Estes says that Chief Morris is the highest ranked on base.


“MSgt Kevin E. Owens and SMSgt Tami L. Hennis chewed me out for not using my chain of command,” Estes replied to Shoffstall. Estes claims, however, that he was following the advice of his immediate supervisor on the night of the 7th, Mrs. Guerrier.

“[Equal Opportunity] is for any one with a complaint. It was my right to contact you about Mrs. Coretta Scott King or do we live in a society that we can’t do this? I will like to file a complaint against MSgt Kevin E. Owens and SMSgt Tami L. Hennis on their actions and treatment of me. Sir I need to bring this to your attention while I was being chewed up and down about emailing you (Captain Troy L. Shoffstall), MSgt Kevin E. Owens allowed me leave his office so I could get some supporting documents. I left his office and email him the documents and went and found my shift supervisor TSgt Ulyssia A. Guerrier and brought her up to the MSgt Kevin E. Owens where… Guerrier was told by… Hennis to leave, for what I don’t know. I’m upset that I brought this matter to your attention for all this back lash,” Estes wrote.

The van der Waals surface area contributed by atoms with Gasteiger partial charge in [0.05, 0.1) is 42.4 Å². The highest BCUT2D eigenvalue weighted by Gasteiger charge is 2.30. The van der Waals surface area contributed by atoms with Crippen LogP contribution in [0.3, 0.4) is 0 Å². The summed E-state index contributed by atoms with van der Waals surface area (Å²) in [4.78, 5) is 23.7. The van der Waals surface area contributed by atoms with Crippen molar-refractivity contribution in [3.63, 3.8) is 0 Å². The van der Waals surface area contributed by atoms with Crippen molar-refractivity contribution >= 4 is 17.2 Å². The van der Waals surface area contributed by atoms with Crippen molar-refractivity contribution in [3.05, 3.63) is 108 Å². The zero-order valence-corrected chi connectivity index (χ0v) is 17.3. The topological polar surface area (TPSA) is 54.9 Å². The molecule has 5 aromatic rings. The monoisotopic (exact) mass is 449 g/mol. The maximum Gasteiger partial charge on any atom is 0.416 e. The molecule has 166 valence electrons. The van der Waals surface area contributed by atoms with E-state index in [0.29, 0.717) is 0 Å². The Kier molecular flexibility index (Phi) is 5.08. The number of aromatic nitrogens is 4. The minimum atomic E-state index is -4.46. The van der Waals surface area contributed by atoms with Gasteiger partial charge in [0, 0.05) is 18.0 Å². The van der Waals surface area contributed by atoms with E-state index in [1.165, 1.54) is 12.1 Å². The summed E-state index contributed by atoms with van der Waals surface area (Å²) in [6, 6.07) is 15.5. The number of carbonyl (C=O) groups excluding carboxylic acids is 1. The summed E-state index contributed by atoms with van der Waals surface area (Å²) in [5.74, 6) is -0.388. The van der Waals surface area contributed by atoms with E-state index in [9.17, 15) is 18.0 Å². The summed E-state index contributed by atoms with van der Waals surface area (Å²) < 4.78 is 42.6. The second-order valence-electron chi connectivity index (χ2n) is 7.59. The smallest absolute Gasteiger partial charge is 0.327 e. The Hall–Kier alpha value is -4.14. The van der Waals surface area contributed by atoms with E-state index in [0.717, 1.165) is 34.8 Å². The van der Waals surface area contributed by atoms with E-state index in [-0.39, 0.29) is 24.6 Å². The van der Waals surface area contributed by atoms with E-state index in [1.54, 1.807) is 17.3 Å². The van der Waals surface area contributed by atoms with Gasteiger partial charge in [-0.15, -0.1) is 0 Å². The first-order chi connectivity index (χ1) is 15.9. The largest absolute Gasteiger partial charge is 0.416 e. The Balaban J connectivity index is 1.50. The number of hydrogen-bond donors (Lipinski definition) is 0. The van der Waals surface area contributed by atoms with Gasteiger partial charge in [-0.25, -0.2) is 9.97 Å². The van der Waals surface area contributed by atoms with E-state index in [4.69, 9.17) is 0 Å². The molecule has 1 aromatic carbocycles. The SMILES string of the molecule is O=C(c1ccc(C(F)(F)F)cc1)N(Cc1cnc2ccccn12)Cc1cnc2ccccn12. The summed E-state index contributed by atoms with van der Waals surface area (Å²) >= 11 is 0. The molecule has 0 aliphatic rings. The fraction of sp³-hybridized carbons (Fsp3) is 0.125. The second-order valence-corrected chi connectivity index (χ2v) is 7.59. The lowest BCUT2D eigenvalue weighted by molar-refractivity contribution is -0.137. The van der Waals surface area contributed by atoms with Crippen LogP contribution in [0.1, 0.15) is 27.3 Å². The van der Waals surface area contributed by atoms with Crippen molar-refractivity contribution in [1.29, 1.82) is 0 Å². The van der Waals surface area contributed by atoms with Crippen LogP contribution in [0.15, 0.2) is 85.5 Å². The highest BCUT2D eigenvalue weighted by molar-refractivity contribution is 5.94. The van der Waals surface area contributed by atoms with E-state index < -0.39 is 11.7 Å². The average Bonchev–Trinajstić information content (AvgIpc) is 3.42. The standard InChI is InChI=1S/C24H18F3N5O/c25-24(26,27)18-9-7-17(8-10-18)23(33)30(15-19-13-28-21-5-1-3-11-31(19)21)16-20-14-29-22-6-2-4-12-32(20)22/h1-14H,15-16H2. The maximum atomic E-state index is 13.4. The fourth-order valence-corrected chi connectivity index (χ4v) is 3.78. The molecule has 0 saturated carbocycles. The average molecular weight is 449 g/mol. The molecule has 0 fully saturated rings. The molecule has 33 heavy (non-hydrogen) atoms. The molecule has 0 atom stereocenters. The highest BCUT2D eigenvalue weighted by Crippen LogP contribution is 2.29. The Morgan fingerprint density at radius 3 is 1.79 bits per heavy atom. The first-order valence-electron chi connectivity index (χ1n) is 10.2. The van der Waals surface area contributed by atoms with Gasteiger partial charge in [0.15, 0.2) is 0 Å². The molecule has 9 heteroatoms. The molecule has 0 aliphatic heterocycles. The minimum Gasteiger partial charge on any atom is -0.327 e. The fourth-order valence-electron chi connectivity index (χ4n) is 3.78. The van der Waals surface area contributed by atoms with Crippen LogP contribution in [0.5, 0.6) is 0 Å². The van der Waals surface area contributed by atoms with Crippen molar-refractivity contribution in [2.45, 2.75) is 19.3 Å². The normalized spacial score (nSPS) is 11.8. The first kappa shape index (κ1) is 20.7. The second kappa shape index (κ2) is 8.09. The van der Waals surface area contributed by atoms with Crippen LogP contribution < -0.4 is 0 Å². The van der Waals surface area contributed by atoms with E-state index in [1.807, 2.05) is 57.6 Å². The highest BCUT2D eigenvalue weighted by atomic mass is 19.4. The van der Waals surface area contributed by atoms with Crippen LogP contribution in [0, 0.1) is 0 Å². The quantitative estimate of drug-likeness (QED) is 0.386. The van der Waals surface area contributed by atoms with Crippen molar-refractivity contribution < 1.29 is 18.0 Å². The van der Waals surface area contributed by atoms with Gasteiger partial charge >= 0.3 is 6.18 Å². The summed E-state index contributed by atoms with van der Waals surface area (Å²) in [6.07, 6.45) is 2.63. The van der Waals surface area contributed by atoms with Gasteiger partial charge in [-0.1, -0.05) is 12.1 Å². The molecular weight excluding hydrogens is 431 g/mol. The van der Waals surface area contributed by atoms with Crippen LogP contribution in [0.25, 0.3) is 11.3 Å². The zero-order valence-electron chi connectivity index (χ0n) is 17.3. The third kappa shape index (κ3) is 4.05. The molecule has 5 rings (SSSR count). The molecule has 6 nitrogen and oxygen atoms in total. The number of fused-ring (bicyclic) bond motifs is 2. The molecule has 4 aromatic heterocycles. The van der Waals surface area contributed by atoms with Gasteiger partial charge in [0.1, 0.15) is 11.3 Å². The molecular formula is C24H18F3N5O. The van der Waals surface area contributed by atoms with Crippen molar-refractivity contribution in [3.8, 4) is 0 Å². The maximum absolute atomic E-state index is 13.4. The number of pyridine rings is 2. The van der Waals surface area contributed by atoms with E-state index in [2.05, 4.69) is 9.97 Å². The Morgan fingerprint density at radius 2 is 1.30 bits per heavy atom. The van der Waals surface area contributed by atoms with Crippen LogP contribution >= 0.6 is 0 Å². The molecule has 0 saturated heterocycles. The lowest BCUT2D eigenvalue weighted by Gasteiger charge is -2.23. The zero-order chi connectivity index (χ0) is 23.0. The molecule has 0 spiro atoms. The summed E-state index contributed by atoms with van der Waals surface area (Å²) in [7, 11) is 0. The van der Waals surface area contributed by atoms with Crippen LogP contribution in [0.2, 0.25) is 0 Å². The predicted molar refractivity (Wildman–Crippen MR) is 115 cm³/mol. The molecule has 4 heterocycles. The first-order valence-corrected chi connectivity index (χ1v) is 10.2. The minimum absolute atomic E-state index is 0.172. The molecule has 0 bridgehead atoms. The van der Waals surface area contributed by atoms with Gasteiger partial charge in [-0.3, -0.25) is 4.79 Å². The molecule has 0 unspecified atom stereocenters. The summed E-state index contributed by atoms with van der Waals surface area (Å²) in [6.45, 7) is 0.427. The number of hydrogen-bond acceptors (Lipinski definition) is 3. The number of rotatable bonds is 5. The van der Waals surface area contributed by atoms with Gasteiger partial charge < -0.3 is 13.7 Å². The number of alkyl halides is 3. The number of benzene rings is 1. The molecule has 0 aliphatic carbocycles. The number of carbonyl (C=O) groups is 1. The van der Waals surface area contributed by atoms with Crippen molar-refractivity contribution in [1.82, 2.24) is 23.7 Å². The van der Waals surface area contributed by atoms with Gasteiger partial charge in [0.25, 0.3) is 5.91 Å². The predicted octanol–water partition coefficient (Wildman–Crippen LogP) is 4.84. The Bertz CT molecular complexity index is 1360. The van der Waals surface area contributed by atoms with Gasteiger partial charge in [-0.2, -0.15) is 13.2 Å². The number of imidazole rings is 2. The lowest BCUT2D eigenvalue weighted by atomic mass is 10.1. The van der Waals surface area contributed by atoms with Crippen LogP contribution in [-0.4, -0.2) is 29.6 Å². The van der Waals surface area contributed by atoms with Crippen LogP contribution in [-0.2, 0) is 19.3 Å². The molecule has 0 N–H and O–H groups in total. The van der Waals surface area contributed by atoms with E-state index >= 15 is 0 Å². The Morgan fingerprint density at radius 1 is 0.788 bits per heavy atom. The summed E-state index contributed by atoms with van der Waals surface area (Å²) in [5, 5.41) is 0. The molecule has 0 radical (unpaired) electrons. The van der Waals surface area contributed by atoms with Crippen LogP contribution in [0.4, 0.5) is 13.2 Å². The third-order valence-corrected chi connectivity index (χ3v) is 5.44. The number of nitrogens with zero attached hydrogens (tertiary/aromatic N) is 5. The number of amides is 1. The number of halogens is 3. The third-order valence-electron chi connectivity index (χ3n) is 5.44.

Estes also says that MSgt. Owens tried to deny there was an Executive Order to lower the flag in the first place, saying he didn’t see it on the website. That is, it’s not on the website and therefore it must not be true? Atlanta Progressive News has verified the Executive Order exists.

“SMSgt Hennis and MSgt Owens made me feel shallow and empty because of the way they expressed their concerns and also by their body language,” Estes told Atlanta Progressive News.